BDNF is the most widely expressed neurotrophin in the brain, with high abundance in the hypothalamus (40). The hypothalamus and the DRN reciprocally send projections to each other (16,17,38,39), implicating that BDNF gene transfer in the DRN may regulate metabolism by targeting the hypothalamus. By molecular profiling of the hypothalamus, we found increased expression of key genes regulating metabolism such as Crh, Trh, and Mc4r. Antagonizing the CRH signal can counteract the effects of an intracerebroventricular BDNF infusion on reducing food intake and body weight (30). CRH administered via an intracerebroventricular infusion increases plasma levels of epinephrine and norepinephrine, which is associated with an increase in locomotor activity and Vo2 (31). Apart from its effect on regulating thyroid function, TRH can also act in the brain to regulate feeding behavior, thermogenesis, locomotor activity, and autonomic function (32). The melanocortin 4 receptor–related network plays a critical role in maintaining energy homeostasis (29). Energy expenditure is regulated by the sympathetic nervous system, which heavily innervates both BAT and WAT (48–53). In the brain, CRH, TRH, and melanocortin 4 receptor in common can increase sympathetic activity (29,31,32), which in turn promotes WAT lipolysis and beiging as well as BAT thermogenesis (48–53). Our study shows that BDNF gene transfer in the DRN increases the expression of β-adrenergic receptors in BAT and WAT, implicating enhanced sympathetic activity that leads to increased energy expenditure.
BDNF may also act locally to facilitate excitatory neurotransmission. Previous study reports that microinjection of muscimol, a GABA-A receptor agonist, into the DRN induces intense feeding (24). Consistently, a recent study reports that in the DRN, activation of glutamatergic neurons decreases feeding, whereas activation of GABAergic neurons has opposite effects (23). Global activation of DRN neurons via chemogenetic tools in this study improves obesity and glucose intolerance in DIO mice. These data suggest that there is a balance in the DRN between inhibitory and excitatory neurotransmissions, which controls normal feeding and body weight. In vitro studies have shown that BDNF enhances the efficacy of excitatory synapses but depresses that of GABAergic synapses, which may be mediated by BDNF-induced changes in presynaptic transmitter release, postsynaptic responses, and expression of GABA/glutamate receptors (8). Thus, BDNF gene transfer in the DRN may bias the inhibitory and excitatory balance toward excitatory neurotransmission, reducing food intake and body weight.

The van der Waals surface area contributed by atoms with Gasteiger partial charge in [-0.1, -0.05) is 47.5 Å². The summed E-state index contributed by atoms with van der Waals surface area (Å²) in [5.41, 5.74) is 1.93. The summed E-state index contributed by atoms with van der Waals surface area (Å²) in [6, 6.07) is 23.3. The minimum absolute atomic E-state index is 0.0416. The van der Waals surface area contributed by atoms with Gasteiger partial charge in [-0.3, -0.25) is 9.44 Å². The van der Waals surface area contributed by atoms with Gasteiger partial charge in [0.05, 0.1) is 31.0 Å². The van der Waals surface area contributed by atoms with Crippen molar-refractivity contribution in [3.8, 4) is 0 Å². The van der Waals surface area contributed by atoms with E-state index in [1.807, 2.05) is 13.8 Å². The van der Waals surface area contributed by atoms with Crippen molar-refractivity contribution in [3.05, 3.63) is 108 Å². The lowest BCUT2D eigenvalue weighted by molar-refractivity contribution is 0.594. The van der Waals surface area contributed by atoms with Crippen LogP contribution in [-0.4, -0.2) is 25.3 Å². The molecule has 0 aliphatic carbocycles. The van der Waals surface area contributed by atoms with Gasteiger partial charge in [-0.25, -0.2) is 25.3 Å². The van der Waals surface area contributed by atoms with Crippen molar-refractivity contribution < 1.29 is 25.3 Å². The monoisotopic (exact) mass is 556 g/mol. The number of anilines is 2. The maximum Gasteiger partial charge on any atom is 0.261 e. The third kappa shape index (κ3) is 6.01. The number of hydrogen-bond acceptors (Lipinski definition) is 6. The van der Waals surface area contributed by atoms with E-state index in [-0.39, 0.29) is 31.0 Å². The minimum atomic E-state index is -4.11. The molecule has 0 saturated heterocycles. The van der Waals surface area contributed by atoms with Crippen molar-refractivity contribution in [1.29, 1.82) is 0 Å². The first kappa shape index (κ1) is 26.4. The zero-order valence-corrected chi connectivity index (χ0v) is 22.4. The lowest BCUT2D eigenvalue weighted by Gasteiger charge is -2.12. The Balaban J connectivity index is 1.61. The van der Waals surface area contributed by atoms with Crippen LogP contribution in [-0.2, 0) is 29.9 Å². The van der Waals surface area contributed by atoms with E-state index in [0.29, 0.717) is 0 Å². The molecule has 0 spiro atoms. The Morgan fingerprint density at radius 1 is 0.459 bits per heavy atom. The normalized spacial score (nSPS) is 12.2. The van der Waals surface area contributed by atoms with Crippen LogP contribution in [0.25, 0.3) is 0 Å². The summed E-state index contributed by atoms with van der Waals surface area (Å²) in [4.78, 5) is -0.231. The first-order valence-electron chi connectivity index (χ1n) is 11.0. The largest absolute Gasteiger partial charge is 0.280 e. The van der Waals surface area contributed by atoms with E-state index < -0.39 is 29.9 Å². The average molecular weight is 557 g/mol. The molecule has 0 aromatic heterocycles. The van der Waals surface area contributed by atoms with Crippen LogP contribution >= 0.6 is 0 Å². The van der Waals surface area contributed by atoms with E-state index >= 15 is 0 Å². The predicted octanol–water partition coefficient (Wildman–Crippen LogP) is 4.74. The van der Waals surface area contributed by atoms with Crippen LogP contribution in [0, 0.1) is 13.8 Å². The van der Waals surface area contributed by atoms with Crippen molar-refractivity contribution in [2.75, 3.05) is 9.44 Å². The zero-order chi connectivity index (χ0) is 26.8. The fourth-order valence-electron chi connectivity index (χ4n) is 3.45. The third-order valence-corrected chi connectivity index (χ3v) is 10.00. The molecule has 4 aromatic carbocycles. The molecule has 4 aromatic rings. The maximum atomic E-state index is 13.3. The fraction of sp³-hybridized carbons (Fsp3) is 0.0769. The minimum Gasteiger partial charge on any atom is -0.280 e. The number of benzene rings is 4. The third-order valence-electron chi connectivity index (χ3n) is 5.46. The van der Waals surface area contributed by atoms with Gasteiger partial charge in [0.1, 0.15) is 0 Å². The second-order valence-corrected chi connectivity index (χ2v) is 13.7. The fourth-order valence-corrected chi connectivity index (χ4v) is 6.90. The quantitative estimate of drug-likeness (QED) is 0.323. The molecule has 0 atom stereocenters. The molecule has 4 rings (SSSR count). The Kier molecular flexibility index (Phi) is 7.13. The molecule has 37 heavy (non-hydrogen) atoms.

In summary, DRN gene transfer of BDNF improves metabolism and depression-like behaviors, which can be exploited to develop new therapeutic interventions for comorbid depression and diabetes/obesity. Specific mechanisms remain to be clarified, especially regarding the intracellular signaling pathways downstream of TrkB activation, as well as changes in synaptic plasticity both in and out of the DRN region.
J.X. and R.H. contributed equally.
This article contains supplementary material online at https://doi.org/10.2337/figshare.14531346.
Funding. This work was supported by the research grants from the National Key Research and Development Program of China (2016YFC1306700), the National Natural Science Foundation of China (81625008, 81930104, and 31970952), Beijing Municipal Science & Technology Commission (Z181100001518001), CAMS Innovation Fund for Medical Sciences (2016-I2M-1-004), Science and Technology Program of Guangdong (2018B030334001), and the Fundamental Research Funds for the Central Universities (3332018001) and by Collaborative Innovation Program of Shanghai Municipal Health Commission (2020CXJQ01), Shanghai Municipal Science and Technology Major Project (No. 2018SHZDZX01), and ZJLab to Y.-Q.D.
Duality of Interest. No potential conflicts of interest relevant to this article were reported.
Author Contributions. J.X. and R.H. performed most of the experiments in this study. J.X., Y.-Q.D., and Q.X. designed the experiments and wrote the manuscript. Z.L. contributed to the real-time quantitative PCR analysis of gene expression. J.L and S.L. did the Western blot assay. Y.S. and Q.X. supervised the project. Q.X. is the guarantor of this work and, as such, had full access to all the data in the study and takes responsibility for the integrity of the data and the accuracy of the data analysis.